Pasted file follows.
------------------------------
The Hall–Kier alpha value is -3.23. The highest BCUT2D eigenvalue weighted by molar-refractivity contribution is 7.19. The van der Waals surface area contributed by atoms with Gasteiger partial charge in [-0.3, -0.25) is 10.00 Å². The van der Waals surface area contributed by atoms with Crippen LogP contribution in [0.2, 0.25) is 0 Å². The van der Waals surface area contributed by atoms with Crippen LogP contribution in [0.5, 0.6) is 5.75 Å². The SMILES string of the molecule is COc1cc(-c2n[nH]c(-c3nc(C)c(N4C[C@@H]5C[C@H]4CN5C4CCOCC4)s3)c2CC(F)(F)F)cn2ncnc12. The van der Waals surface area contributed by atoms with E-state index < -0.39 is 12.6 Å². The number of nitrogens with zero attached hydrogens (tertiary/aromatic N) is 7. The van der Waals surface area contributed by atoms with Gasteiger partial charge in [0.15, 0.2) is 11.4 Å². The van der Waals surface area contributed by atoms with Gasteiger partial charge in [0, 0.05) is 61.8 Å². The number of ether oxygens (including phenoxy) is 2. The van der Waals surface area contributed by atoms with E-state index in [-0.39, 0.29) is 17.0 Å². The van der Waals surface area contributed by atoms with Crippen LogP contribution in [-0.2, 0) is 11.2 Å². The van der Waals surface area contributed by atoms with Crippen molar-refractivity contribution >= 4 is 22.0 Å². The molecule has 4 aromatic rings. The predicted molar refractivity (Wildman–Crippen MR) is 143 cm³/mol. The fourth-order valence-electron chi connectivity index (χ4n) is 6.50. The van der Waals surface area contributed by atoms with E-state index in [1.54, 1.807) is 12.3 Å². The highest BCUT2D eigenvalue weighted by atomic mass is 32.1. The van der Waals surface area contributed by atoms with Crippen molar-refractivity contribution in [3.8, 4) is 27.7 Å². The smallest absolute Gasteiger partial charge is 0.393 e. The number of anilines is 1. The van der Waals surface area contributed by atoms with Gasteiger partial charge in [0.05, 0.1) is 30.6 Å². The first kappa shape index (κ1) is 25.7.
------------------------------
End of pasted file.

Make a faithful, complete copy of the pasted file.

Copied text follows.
The Hall–Kier alpha value is -3.23. The highest BCUT2D eigenvalue weighted by molar-refractivity contribution is 7.19. The van der Waals surface area contributed by atoms with Gasteiger partial charge in [-0.3, -0.25) is 10.00 Å². The van der Waals surface area contributed by atoms with Crippen LogP contribution in [0.2, 0.25) is 0 Å². The van der Waals surface area contributed by atoms with Crippen LogP contribution in [0.5, 0.6) is 5.75 Å². The SMILES string of the molecule is COc1cc(-c2n[nH]c(-c3nc(C)c(N4C[C@@H]5C[C@H]4CN5C4CCOCC4)s3)c2CC(F)(F)F)cn2ncnc12. The van der Waals surface area contributed by atoms with E-state index < -0.39 is 12.6 Å². The number of nitrogens with zero attached hydrogens (tertiary/aromatic N) is 7. The van der Waals surface area contributed by atoms with Gasteiger partial charge in [0.15, 0.2) is 11.4 Å². The van der Waals surface area contributed by atoms with Gasteiger partial charge in [0, 0.05) is 61.8 Å². The number of ether oxygens (including phenoxy) is 2. The van der Waals surface area contributed by atoms with E-state index in [-0.39, 0.29) is 17.0 Å². The van der Waals surface area contributed by atoms with Crippen LogP contribution in [-0.2, 0) is 11.2 Å². The van der Waals surface area contributed by atoms with Crippen molar-refractivity contribution >= 4 is 22.0 Å². The molecule has 4 aromatic rings. The predicted molar refractivity (Wildman–Crippen MR) is 143 cm³/mol. The fourth-order valence-electron chi connectivity index (χ4n) is 6.50. The van der Waals surface area contributed by atoms with E-state index in [1.54, 1.807) is 12.3 Å². The highest BCUT2D eigenvalue weighted by atomic mass is 32.1. The van der Waals surface area contributed by atoms with Crippen molar-refractivity contribution in [3.8, 4) is 27.7 Å². The smallest absolute Gasteiger partial charge is 0.393 e. The number of anilines is 1. The van der Waals surface area contributed by atoms with Gasteiger partial charge in [0.05, 0.1) is 30.6 Å². The first kappa shape index (κ1) is 25.7.